Here’s the description for We Are The Brennans by Tracey Lange:
“In the vein of Mary Beth Keane’s Ask Again, Yes and Cynthia D’Aprix Sweeney’s The Nest, Tracey Lange’s We Are the Brennans explores the staying power of shame―and the redemptive power of love―in an Irish Catholic family torn apart by secrets.”
Such a conflicting intro. Ask Again, Yes was an absolute slog to get through, but I loved The Nest, so I was a bit guarded going in to this one.
The chapters alternate between focused, third-person points of view, often changing on one line of dialogue. I listened to part of this book, and this style was just great for an audiobook. Each section lets readers see a different perspective, and by putting together what each Brennan knows, readers can put together the history of the Brennan family, with all their secrets. Some of the family secrets began in Brennan kids’ high school days, some in the Brennan parents’ marriage, and others started back in the Irish Troubles. The family is fiercely loyal — when Sunday shouts that messing with one Brennan is messing with them all, it’s completely true. But at some points of the story, it seems like they don’t know each other at all, since everyone (except maybe Shaun) is keeping something hidden.
I really enjoyed seeing how each individual storyline connected and made up the life of the Brennan family. I could see how each person justified their choices, too. This shady loan is only for a little while, just to tide us over until the business gets going. Or, a man who provides well for his wife and children is still a good father, even with an affair on the side. We need to keep a gun in the bar for protection. So every family secret in We Are The Brennans felt like a believable mistake. (I think this is what suggested the comparison to The Nest, where every character was flawed, but in ways that felt like read humans screwing up, and not high drama.)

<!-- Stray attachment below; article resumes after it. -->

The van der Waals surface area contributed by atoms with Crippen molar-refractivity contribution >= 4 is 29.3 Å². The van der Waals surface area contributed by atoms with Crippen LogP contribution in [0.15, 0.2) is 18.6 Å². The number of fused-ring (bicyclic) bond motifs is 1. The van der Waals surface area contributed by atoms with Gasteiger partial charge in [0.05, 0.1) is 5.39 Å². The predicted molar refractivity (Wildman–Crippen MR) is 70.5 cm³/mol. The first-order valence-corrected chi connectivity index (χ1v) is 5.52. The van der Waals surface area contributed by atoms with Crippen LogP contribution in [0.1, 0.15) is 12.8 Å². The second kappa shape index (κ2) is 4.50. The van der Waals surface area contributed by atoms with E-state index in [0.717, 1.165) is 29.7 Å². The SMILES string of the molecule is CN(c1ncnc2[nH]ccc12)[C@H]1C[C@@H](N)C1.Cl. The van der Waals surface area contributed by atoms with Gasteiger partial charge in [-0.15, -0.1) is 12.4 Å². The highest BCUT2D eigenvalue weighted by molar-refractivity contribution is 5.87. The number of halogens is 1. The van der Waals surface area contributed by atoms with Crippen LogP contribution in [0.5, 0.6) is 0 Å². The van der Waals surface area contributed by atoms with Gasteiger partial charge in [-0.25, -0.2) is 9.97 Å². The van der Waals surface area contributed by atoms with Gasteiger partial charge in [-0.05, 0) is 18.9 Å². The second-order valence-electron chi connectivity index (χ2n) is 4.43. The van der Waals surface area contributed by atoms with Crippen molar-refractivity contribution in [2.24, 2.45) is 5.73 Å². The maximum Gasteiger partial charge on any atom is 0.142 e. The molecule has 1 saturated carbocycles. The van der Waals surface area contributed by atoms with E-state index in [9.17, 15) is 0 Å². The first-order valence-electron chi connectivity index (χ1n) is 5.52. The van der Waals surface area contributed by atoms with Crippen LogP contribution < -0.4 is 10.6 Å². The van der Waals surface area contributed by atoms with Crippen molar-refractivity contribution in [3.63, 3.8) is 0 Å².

The novel blended moments of every day life in the family, with life-changing arrests, accidents, and affairs.
OK, spoilers about the ending now. Stop reading until you’ve finished the book!
I was mostly happy with the ending of the book, and how all the stories connected and the main story of the Brennans came through. I could see how the intense loyalty would get them through whatever came next. Still, I really just wanted Sunday and Kale to move on. There were promising moments when I thought they were going to outgrow their obsessive teenage love. Kale has a wife and son, and Sunday has the attentions of good-guy Michael. It seemed like they were both going to mature and move on, but instead, he just ditches his wife and the book ends before we see the fallout.
I really hate the Fated To Be Together trope, because in real life, the idea that two people are just meant to be together usually means ignoring every red flag ever. (See also: The Paper Palace and Ask Again, Yes) Plus, I think I was meant to dislike Vivian when it’s revealed that she “forgot” to take her pill when she and Kale were dating, but instead, I was just annoyed that Kale caused two accidental pregnancies. Wrap it up, Kale! Geez!